Chris went on, “I have two mantras and the first is the empty chair in the room for the beneficiary who does not yet know they will have to flee their home and every discussion we have, every decision we make and every penny we spend has to be focused on meeting the needs of the person in the empty chair and that has to be absolutely in front of our minds all the time because why else do we exist?”
So we were on to how ShelterBox gets funds for disasters and I put it to Chris that their income is based around disasters or tragedies of some sort or other.
A disaster at some point in the world creates a response from Rotarians to do something to help and they react in any way possible to raise funds for ShelterBoxes to aid people who have been displaced from their homes.
Chris explained, “If you give me £10 today for the disaster that happened this morning it’s very hard for me to spend that specific £10. I actually needed that £10 six weeks prior to it because we have lead times on equipment and we can’t hold 30,000 tents.”
I asked Chris how they then overcome the peaks and troughs in funding. “It’s the key strategic challenge we have and why we need consistent regular support. We know that on that worst day that Rotarians up and down Britain will shake tins and they will do extraordinary work and for everything they do we thank them.”
If you can provide a kit, which allows the householder to fix his property to make it weather tight and therefore aids the process of recovery it is a more appropriate response than simply providing a tent.”
“Our income will increase rapidly and we have to organise ourselves so that we can get that money spent and we can move on very quickly to respond to that disaster.”
“Then after a few weeks that income comes down again and we have to find ways to increase the base level of the funding we are getting so we can absolutely rely on it. It’s much more use to us to know that, for instance, 1,000 clubs commit to buying £1,500 of aid each year and we know that is going to happen.”
I could see the reasoning on funding which is very important and I wanted to return to the aid and how they responded to meeting the needs of the person in the empty chair. “The aid world is changing and today we could not respond to the Philippines Haiyan disaster and the reason is that the Philippines government will not accept tents because tents are permanent and we are seeing this from governments across the world.”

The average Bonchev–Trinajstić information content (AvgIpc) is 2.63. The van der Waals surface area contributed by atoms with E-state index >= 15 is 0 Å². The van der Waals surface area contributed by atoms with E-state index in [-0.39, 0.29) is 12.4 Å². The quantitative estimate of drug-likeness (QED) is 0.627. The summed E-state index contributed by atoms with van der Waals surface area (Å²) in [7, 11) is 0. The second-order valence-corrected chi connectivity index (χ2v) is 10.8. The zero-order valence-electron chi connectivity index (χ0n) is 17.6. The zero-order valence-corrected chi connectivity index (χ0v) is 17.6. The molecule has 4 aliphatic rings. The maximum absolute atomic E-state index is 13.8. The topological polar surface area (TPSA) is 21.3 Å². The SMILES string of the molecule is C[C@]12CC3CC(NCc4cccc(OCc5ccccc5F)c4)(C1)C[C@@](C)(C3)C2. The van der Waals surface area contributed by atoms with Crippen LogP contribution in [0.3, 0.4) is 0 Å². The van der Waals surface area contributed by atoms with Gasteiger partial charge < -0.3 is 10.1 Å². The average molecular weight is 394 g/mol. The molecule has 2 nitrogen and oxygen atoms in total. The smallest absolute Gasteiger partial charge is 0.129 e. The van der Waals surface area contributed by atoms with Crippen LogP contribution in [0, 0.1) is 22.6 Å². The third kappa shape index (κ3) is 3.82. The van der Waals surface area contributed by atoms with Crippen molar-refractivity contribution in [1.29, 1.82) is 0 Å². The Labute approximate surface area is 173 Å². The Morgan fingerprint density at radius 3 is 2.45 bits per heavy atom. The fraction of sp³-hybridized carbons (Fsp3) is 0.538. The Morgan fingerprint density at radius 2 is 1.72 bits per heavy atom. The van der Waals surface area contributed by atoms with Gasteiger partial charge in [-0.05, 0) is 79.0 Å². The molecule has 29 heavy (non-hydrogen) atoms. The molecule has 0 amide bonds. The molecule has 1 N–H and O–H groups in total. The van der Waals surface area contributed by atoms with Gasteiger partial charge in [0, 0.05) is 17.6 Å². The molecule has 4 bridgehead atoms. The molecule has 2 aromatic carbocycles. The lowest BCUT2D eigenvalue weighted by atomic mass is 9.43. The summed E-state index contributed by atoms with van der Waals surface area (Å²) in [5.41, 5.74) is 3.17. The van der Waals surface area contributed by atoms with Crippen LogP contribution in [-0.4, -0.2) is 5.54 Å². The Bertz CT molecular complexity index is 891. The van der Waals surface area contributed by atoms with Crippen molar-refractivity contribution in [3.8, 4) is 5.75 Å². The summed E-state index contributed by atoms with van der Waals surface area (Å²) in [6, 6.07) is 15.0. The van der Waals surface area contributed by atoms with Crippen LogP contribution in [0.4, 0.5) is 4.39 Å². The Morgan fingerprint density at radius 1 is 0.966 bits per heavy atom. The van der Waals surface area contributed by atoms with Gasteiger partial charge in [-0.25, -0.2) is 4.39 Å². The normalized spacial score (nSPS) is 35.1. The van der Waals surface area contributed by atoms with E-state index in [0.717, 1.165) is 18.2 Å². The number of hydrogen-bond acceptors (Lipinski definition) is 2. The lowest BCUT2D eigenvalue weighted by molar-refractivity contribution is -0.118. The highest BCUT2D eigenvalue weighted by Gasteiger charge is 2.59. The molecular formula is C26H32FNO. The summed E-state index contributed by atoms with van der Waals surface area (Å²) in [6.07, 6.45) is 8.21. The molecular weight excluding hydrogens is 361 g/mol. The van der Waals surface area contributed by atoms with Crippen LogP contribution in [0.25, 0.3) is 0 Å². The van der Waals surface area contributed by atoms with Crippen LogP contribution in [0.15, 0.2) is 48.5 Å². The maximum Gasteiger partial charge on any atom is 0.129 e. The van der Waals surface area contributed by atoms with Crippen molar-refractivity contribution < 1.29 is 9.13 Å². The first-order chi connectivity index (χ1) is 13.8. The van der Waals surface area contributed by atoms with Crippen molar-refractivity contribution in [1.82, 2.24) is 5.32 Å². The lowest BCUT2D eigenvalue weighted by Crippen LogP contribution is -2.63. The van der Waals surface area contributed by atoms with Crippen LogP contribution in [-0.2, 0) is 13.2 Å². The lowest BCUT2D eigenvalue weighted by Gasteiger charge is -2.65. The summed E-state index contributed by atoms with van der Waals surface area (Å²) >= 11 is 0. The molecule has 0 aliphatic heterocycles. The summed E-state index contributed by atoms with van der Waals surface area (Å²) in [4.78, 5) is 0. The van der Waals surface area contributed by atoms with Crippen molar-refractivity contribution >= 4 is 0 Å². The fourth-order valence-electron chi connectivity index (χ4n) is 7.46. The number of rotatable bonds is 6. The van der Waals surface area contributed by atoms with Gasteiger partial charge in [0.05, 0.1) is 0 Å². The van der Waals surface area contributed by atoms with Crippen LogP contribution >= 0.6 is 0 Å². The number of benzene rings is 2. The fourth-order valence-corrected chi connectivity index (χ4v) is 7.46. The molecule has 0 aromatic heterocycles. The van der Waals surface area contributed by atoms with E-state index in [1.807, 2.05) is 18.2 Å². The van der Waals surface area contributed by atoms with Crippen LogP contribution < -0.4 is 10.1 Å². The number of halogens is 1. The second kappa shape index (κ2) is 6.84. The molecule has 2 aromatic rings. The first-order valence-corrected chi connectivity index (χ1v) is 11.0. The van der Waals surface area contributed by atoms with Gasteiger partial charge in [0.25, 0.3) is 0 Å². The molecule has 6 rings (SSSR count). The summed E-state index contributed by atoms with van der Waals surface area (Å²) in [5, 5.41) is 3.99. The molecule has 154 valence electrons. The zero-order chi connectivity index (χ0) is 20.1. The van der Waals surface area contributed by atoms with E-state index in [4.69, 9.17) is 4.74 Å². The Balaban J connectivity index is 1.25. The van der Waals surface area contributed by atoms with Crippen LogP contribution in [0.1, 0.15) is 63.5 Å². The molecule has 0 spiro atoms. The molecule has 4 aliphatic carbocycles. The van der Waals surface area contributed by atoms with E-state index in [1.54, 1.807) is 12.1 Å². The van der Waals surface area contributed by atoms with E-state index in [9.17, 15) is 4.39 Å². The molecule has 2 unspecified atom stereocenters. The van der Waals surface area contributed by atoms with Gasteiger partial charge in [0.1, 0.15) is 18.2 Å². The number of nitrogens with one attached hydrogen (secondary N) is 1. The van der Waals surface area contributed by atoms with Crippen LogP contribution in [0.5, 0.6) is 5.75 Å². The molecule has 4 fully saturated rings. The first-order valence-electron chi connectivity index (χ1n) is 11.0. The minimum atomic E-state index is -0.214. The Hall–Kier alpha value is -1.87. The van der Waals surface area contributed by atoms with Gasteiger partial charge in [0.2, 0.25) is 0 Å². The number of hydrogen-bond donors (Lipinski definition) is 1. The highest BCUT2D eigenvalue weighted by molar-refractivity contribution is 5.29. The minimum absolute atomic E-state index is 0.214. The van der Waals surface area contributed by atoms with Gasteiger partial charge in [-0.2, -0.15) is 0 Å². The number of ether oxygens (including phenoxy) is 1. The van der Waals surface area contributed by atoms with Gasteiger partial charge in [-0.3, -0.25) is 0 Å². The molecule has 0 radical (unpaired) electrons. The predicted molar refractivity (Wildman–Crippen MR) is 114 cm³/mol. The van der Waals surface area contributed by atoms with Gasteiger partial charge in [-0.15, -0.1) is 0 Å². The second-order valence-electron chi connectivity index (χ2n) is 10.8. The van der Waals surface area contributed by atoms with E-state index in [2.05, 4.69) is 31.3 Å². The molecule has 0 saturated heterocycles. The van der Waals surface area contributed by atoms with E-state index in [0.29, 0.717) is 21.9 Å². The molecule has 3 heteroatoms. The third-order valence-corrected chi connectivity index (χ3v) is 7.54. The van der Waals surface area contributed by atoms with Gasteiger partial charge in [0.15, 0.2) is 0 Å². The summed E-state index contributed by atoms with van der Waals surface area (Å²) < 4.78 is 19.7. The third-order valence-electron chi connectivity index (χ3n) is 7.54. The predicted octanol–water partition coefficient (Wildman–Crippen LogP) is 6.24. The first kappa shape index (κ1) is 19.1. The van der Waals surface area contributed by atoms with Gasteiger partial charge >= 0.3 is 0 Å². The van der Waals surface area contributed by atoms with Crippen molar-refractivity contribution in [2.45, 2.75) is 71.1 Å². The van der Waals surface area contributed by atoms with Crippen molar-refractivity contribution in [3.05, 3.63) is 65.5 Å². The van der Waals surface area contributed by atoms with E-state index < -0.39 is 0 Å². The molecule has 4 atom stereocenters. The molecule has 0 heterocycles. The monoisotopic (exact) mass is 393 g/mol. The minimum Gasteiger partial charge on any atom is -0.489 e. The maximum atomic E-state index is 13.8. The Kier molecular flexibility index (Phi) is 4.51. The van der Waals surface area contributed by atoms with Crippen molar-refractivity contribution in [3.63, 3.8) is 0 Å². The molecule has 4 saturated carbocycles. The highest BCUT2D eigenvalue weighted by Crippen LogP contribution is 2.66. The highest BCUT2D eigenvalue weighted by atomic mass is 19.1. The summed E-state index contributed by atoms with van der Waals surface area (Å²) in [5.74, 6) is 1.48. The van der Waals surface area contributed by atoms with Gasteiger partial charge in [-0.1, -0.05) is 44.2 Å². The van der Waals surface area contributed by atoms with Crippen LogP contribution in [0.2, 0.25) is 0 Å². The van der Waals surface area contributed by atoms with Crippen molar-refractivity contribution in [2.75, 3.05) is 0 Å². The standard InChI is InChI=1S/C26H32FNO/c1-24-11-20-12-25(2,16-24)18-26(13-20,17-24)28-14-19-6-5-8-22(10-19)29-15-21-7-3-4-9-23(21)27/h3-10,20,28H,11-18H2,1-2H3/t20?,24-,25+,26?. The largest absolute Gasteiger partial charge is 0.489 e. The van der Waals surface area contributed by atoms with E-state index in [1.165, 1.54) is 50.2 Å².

“They want people moving back to their home sites with communities staying together. Practically, in two contexts, ShelterKits become fundamentally important in an urban environment, where it is very hard to roll tents because you have nowhere to put them.”
“If you can provide a kit, which allows the householder to fix his property to make it weather tight and therefore aids the process of recovery it is a more appropriate response than simply providing a tent. If you look at Nepal, there is no way you could use ShelterBoxes because of the transport issues.”
“We could not move ShelterBoxes up the hills so ShelterKits were used. We have just completed a response in Sri Lanka and Fiji and Malawi last year where ShelterBoxes were the answer but in other places we cannot use boxes because there is a predisposition against tents.”
Chris wanted to really make the point and said, “We have to develop the aid offerings we’ve got there is no single set solution.” So I followed up with what sets ShelterBox apart from the rest of the aid organisations. Chris retorted, “All of the aid is delivered by volunteers there is a whole cost structure there, transparency, accountability and visibility is a really important thing. We are not moving away from the concept of the box but what goes in the box might change. Aid is of no use unless it meets the need.”
As we wound up our session Chris wanted to make one big point and that was to thank Rotarians, Rotary clubs their friends, supporters and affiliates right across the world for all the work they have done for ShelterBox.
It is a partnership that is thriving and with the enthusiasm of Chris and his team will continue to thrive to shelter misplaced people wherever they are.